A clan is a group of people united by actual or perceived kinship and descent. Even if lineage details are unknown, clan members may be organized around a founding member or apical ancestor. The kinship-based bonds may be symbolical, whereby the clan shares a "stipulated" common ancestor that is a...

 is a descent group that claims common descent from an apical ancestor (but often cannot demonstrate it, or "stipulated descent"). If a clan's apical ancestor is nonhuman, it is called a totem
Totem
A totem is a stipulated ancestor of a group of people, such as a family, clan, group, lineage, or tribe.Totems support larger groups than the individual person. In kinship and descent, if the apical ancestor of a clan is nonhuman, it is called a totem...

. Examples of clans are found in the Chechen
Teip
Teip is a Chechen and Ingush tribal organization or clan, self-identified through descent from a common ancestor and geographic location. There are about 130-233 teips...

, Chinese
Consort clan
The consort clan is the family, clan of or group related to an empress dowager or a spouse of a Chinese dynastic ruler or a warlord. The leading figure of the clan was either a sibling, cousin, or parent of the empress or consort.- Han Dynasty :...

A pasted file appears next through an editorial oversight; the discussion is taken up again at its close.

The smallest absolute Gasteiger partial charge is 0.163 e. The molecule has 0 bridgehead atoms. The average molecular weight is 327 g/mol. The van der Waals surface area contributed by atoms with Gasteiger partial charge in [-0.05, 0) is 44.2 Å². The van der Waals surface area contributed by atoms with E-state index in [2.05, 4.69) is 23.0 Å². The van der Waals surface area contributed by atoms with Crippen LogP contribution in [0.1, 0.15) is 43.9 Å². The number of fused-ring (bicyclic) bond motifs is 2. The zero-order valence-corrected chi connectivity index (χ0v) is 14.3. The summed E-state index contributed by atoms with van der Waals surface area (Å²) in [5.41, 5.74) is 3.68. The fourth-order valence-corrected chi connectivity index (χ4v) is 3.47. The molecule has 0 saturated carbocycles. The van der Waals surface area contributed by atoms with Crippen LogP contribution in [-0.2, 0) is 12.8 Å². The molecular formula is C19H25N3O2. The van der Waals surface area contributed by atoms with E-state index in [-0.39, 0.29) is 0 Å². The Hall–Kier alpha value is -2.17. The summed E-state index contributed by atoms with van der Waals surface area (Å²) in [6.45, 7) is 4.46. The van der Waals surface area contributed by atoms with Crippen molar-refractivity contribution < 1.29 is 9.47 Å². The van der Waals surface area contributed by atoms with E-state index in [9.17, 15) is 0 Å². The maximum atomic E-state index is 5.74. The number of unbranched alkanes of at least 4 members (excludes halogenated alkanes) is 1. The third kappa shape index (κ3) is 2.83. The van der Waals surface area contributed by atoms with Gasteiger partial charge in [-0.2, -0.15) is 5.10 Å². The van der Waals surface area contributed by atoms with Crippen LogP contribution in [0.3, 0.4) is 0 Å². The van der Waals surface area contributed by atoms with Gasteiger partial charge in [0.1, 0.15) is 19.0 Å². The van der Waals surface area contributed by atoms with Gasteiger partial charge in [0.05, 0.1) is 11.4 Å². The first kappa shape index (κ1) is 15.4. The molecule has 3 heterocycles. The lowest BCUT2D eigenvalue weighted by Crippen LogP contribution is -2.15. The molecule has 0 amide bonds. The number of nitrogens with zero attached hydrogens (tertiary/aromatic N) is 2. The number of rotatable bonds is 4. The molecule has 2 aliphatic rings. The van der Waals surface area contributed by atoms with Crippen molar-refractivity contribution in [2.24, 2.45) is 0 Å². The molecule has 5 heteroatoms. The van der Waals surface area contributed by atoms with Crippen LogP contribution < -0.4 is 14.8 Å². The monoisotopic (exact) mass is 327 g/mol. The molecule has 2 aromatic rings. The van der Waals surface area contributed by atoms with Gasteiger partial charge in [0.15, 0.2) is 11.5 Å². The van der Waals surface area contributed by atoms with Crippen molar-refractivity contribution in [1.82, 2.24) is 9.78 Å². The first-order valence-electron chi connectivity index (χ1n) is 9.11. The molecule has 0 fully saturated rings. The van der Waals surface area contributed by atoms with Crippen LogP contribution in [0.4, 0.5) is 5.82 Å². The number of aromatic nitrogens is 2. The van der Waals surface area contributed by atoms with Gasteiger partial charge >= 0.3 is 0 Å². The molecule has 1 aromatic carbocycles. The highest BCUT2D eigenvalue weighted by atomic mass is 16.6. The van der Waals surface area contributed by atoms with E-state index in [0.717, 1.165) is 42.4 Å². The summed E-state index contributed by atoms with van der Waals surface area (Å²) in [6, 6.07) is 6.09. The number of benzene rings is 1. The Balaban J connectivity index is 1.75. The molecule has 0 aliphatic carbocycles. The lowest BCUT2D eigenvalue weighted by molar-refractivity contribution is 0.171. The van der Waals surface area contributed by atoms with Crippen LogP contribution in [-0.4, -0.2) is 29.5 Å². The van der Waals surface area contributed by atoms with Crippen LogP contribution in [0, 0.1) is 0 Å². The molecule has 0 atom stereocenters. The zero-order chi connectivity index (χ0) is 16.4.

, Irish
Irish clans
Irish clans are traditional kinship groups sharing a common surname and heritage and existing in a lineage based society prior to the 17th century.-History:...

, Japanese
Japanese clans
This is a list of Japanese clans. The ancient clans mentioned in the Nihonshoki and Kojiki lost their political power before the Heian period. Instead of gozoku, new aristocracies, Kuge families emerged in the period...

, Polish
Polish clans
Polish clans differ from most clan systems in that while they are mostly composed of families sharing male-line origin there can also be some genealogically unrelated families bearing the same coat of arms and clan name because of a formal adoption upon ennoblement or sometimes because of a...